Is referring or recommending an advisor a fiduciary act under the new rule?
Referral fees are commonplace, with centers of influence (COIs) the most valuable source of new business for advisors — whether that includes CPAs, TPAs, attorneys, HR consultants or even other advisors who are not ERISA specialists. Some experts are predicting that more of the so-called “emerging” advisors will either be forced by their broker-dealer or RIA to refer ERISA cases to advisors that can act as fiduciaries, while other advisors, not wanting to jeopardize their rollover or financial planning services to plan participants, will want to refer the DC plan to another advisor.
There’s the question of what a reasonable fee is in such circumstances. It’s hard to imagine successfully convincing a DOL auditor (or jury) that the fees paid to the referring party are reasonable, especially if they do no work for the plan. So let’s assume that the advisor referred on the plan pays a one-time, or perhaps even an ongoing, marketing fee, though not from plan assets to the COI. Additionally, let’s assume that it won’t be positioned as a percentage of the plan advisor’s fee (which might draw unfavorable comparisons).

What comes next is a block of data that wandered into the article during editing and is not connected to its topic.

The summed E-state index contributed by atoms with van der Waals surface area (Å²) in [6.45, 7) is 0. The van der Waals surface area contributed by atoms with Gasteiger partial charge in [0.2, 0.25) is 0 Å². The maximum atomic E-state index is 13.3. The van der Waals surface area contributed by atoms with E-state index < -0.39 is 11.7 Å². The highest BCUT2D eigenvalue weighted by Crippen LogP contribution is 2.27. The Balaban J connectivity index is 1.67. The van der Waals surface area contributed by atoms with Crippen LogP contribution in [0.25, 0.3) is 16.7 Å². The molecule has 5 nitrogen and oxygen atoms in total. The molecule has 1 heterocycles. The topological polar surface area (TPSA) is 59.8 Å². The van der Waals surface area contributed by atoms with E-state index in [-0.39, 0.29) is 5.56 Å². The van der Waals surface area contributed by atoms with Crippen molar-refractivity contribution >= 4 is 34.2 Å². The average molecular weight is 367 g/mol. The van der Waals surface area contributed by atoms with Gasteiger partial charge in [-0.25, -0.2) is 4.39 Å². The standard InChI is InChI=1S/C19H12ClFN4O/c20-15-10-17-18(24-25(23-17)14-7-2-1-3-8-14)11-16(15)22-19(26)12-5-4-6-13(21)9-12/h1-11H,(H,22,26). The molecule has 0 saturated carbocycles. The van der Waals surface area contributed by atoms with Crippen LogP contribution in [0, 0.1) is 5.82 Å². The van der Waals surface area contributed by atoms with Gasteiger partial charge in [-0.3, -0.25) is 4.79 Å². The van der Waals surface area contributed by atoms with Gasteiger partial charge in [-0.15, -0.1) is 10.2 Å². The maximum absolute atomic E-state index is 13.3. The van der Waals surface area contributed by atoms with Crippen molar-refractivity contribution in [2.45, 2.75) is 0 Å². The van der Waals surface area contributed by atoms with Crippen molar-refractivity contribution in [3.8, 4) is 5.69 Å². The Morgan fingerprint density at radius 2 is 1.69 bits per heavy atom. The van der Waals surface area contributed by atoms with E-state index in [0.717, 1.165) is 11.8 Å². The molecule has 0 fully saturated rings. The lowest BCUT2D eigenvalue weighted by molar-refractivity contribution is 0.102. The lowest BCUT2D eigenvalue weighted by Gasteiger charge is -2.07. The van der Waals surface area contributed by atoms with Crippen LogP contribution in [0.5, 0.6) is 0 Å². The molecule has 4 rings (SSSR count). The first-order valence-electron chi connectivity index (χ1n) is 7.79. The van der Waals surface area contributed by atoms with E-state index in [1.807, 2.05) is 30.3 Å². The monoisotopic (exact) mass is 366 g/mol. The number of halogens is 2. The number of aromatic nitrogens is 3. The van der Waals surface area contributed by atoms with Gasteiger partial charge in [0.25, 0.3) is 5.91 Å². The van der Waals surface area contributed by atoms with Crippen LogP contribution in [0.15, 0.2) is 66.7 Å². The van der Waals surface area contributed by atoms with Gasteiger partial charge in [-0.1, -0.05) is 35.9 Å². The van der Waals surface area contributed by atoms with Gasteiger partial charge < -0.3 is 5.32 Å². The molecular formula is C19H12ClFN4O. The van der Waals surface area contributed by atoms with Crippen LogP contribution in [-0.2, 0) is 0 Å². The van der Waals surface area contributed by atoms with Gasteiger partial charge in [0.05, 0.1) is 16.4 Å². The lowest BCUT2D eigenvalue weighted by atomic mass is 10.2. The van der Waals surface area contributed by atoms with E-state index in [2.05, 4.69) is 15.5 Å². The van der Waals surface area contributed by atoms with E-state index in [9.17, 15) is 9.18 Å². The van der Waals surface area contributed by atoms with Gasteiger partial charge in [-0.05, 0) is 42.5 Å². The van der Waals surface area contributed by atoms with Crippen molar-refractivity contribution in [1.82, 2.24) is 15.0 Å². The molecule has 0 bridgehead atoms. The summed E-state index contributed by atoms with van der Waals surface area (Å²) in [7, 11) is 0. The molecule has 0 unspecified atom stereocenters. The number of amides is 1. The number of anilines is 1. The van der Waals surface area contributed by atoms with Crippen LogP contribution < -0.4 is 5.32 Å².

But there’s another twist because of the new DOL rule. The party making the referral for a specific advisor would likely be considered providing advice to the DC plan, and perhaps the participants. At least that was the opinion of the noted ERISA attorneys at a recent LPL Study Group. Do you think any COI would want to take on fiduciary liability for a relatively minimal referral fee? What about advisors making the referral because they can’t be or don’t want to be a plan fiduciary? Not likely.
That raises some other interesting questions: Are providers making referrals off the hook because they are not paid? What about telemarking firms that are working with an advisor, recommending them during the call or solicitation? Are firms that generate leads and then distribute them to advisors off the hook? Any hint of fiduciary liability would completely stop provider referrals, and it’s hard to imagine that telemarketers making appointments for a specific advisor for a fee can avoid fiduciary status.
Talk about unintended consequences.
Opinions expressed are those of the author, and do not necessarily reflect the views of NAPA or its members.